It was the most exciting scene Associated Press correspondent Robert St. John had yet witnessed in the career he had abandoned for five years to farm in New Hampshire then returned to when he sensed that war was coming.
It was March 27, 1941, and Terrazia, the Times Square of Belgrade, capital of what was then Yugoslavia, was packed with crowds jubilant at their country’s sudden stunning, defiance of Adolf Hitler. The mood quickly turned to anger, though, directed at St. John when he began to get down to his job of reporting.
“If I wanted to photograph these scenes I must be a Nazi agent gathering evidence, trying to get onto film the faces of those responsible, so they could be punished in true Nazi style when and if Hitler got this country under his thumb again,” he recalled. “That was the way they seemed to figure it.”
Early in his journalism career in notorious Cicero, Illinois, the town owned by Al Capone, St. John had been set upon by thugs and left for dead in a ditch. Understandably anxious to avoid a repetition, he waved his passport and a small American flag; the fickle crowd turned to ransacking the tourist agency of Hitler’s ally Italy while he took the opportunity to hotfoot it from the square.
Just 10 days later St. John would be back in Terrazia Square to witness a very different, tragic scene before running again—this time right out of the country before one of World War II’s briefest but most brutal blitzkriegs, the effects of which would be felt to the end of the 20th century. Yet another American, a female member of a distinguished political-military family, would also be on the run—not from danger but deliberately heading straight into it with near fatal results.
Yugoslavia was the makeshift attempt after World War I to bring the lands and people of the southeastern Balkans, formerly part of the Austro-Hungarian empire of the Hapsburgs, under the rule of the royal house of Serbia. But, it turned out, union did not mean unity. Almost a dozen nationalities and ethnic groups seethed with resentment, none more so than the largest among them, the Croats.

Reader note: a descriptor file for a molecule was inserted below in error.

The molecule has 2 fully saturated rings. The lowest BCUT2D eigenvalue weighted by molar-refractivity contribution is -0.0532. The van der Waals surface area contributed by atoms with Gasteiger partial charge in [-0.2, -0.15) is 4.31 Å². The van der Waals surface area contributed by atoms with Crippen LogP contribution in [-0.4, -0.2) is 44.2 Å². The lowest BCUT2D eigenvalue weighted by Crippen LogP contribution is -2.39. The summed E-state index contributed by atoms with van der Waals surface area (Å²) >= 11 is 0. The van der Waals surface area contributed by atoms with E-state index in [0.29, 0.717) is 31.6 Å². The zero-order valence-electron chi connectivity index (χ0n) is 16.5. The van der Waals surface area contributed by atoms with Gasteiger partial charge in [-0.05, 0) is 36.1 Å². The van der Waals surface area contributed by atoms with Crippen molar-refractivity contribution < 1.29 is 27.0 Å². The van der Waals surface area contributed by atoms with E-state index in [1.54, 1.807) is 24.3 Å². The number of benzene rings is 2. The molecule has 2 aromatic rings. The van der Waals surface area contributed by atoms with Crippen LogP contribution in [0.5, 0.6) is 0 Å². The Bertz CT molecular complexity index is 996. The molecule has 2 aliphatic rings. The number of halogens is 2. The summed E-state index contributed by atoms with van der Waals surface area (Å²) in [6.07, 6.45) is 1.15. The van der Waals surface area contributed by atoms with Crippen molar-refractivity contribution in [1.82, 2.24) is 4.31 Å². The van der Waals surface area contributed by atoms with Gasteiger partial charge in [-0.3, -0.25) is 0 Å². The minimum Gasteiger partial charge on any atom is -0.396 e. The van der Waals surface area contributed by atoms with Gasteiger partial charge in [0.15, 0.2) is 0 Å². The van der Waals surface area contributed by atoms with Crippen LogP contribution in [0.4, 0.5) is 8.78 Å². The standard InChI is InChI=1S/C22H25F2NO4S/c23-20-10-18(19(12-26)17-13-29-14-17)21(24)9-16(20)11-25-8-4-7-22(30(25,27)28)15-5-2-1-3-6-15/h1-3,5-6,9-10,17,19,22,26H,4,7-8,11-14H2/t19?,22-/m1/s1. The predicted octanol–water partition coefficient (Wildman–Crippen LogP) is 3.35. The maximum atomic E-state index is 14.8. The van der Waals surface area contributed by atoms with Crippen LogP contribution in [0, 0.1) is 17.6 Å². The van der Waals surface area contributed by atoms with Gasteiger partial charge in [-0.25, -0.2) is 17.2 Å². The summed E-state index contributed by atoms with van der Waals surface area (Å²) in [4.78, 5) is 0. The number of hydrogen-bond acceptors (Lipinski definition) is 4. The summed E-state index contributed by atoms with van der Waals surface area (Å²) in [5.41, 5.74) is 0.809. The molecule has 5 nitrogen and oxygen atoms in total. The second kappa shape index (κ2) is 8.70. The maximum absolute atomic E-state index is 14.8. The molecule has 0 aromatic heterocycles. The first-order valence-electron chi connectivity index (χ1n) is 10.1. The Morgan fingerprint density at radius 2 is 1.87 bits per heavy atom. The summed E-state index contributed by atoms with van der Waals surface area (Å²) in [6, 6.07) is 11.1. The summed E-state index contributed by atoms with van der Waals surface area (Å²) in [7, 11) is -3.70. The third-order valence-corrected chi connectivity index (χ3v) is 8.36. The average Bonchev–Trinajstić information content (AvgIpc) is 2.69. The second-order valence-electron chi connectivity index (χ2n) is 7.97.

The political powder keg finally exploded in 1929 when a member of a different national group gunned down three Croatian deputies during a riotous session of Parliament. Arguing he needed to act to prevent civil war and secession, Serbian King Alexander I moved swiftly to establish a dictatorship.
The response by Croatian extremists out for independence was to found a terrorist group, the Ustachi, which engineered the king’s assassination in France in October 1934.
With his heir Peter II just 11, a cousin, Prince Paul, assumed a regency. The result was power without leadership. The prince, a cultured figure with little interest in or much aptitude for politics, made no secret he was just marking time until he could hand responsibility to the king on his 18th birthday in September, 1941.
Unhappily for the prince and tragically for Yugoslavia, Adolf Hitler would not wait. Preparing for his invasion of Greece, Hitler put relentless pressure on the nations of the Balkans to sign his de facto alliance, the Tri-Partite Pact. Robert St. John found himself rushing from capital to capital: “Weeks of ‘Will they? Won’t they?’ Weeks of dope stories based on the slimmest of chancellery gossip. Weeks of writing two or three long dispatches a day trying to keep the story alive while we waited for the inevitable to happen.”
Bulgaria, Hungary, and Romania fell into line, and St. John found himself waiting in Belgrade for Yugoslavia’s turn to fold. Also observing events anxiously there was the other American, the woman of distinguished family, determined to do more about events than merely report on them.
Ruth Mitchell was the daughter of a one-time United States Senator from Wisconsin and the sister of General Billy Mitchell. A journalist herself, she accepted the fateful assignment of covering the comic-opera wedding of Albania’s outlandish King Zog I in 1938. “If I had known then what was coming,” she would reflect after the end of her ordeal, “would I have turned back? The answer is a completely certain No!”
Intending to stay just a few days for her story, she instead became so intrigued by Albania that she gave up her career to stay and study it. Driven out by the Italian invasion in early 1939, she then moved to Yugoslavia. There she became enthralled by Serbian history and culture. “The Serbs,” she was to write, “are a very small race; there were before the war not more than eight million of them. But it is a race of strikingly individual character, of extraordinary tenacity of purpose and ideal. That ideal can be expressed in a single word: Freedom.”